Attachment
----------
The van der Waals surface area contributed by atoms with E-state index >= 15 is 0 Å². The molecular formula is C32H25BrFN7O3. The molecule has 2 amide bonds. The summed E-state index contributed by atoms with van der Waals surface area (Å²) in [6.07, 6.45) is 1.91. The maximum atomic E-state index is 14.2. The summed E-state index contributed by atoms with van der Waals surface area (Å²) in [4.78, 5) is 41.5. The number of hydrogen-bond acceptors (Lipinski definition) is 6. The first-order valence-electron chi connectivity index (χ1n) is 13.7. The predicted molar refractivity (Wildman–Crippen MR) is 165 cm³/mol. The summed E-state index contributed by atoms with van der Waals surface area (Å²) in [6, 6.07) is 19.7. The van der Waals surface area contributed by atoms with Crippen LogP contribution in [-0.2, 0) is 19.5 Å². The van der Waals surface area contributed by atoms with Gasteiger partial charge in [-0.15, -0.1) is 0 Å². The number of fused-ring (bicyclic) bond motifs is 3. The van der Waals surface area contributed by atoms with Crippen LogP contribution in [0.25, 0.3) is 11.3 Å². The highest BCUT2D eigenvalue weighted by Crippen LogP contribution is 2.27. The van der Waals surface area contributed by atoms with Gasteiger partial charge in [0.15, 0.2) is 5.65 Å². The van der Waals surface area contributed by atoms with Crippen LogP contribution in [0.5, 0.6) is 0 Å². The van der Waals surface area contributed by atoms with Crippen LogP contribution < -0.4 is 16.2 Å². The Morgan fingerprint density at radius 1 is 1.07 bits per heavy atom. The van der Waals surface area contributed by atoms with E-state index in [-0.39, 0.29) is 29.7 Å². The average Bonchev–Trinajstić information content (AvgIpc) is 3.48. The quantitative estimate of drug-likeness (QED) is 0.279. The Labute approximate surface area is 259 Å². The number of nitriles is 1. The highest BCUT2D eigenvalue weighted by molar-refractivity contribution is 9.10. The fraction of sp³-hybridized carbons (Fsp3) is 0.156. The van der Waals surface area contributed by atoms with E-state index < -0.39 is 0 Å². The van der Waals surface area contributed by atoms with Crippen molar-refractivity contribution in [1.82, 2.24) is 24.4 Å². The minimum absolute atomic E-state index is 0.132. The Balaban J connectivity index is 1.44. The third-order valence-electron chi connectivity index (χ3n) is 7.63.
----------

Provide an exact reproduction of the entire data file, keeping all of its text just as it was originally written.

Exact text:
The van der Waals surface area contributed by atoms with E-state index >= 15 is 0 Å². The molecular formula is C32H25BrFN7O3. The molecule has 2 amide bonds. The summed E-state index contributed by atoms with van der Waals surface area (Å²) in [6.07, 6.45) is 1.91. The maximum atomic E-state index is 14.2. The summed E-state index contributed by atoms with van der Waals surface area (Å²) in [4.78, 5) is 41.5. The number of hydrogen-bond acceptors (Lipinski definition) is 6. The first-order valence-electron chi connectivity index (χ1n) is 13.7. The predicted molar refractivity (Wildman–Crippen MR) is 165 cm³/mol. The summed E-state index contributed by atoms with van der Waals surface area (Å²) in [6, 6.07) is 19.7. The van der Waals surface area contributed by atoms with Crippen LogP contribution in [-0.2, 0) is 19.5 Å². The van der Waals surface area contributed by atoms with Gasteiger partial charge in [-0.15, -0.1) is 0 Å². The number of fused-ring (bicyclic) bond motifs is 3. The van der Waals surface area contributed by atoms with Crippen LogP contribution in [0.25, 0.3) is 11.3 Å². The highest BCUT2D eigenvalue weighted by Crippen LogP contribution is 2.27. The van der Waals surface area contributed by atoms with Gasteiger partial charge in [0.15, 0.2) is 5.65 Å². The van der Waals surface area contributed by atoms with Crippen LogP contribution in [0.5, 0.6) is 0 Å². The van der Waals surface area contributed by atoms with Crippen LogP contribution < -0.4 is 16.2 Å². The Morgan fingerprint density at radius 1 is 1.07 bits per heavy atom. The van der Waals surface area contributed by atoms with E-state index in [-0.39, 0.29) is 29.7 Å². The average Bonchev–Trinajstić information content (AvgIpc) is 3.48. The quantitative estimate of drug-likeness (QED) is 0.279. The Labute approximate surface area is 259 Å². The number of nitriles is 1. The highest BCUT2D eigenvalue weighted by molar-refractivity contribution is 9.10. The fraction of sp³-hybridized carbons (Fsp3) is 0.156. The van der Waals surface area contributed by atoms with E-state index < -0.39 is 0 Å². The van der Waals surface area contributed by atoms with Crippen molar-refractivity contribution in [1.82, 2.24) is 24.4 Å². The minimum absolute atomic E-state index is 0.132. The Balaban J connectivity index is 1.44. The third-order valence-electron chi connectivity index (χ3n) is 7.63.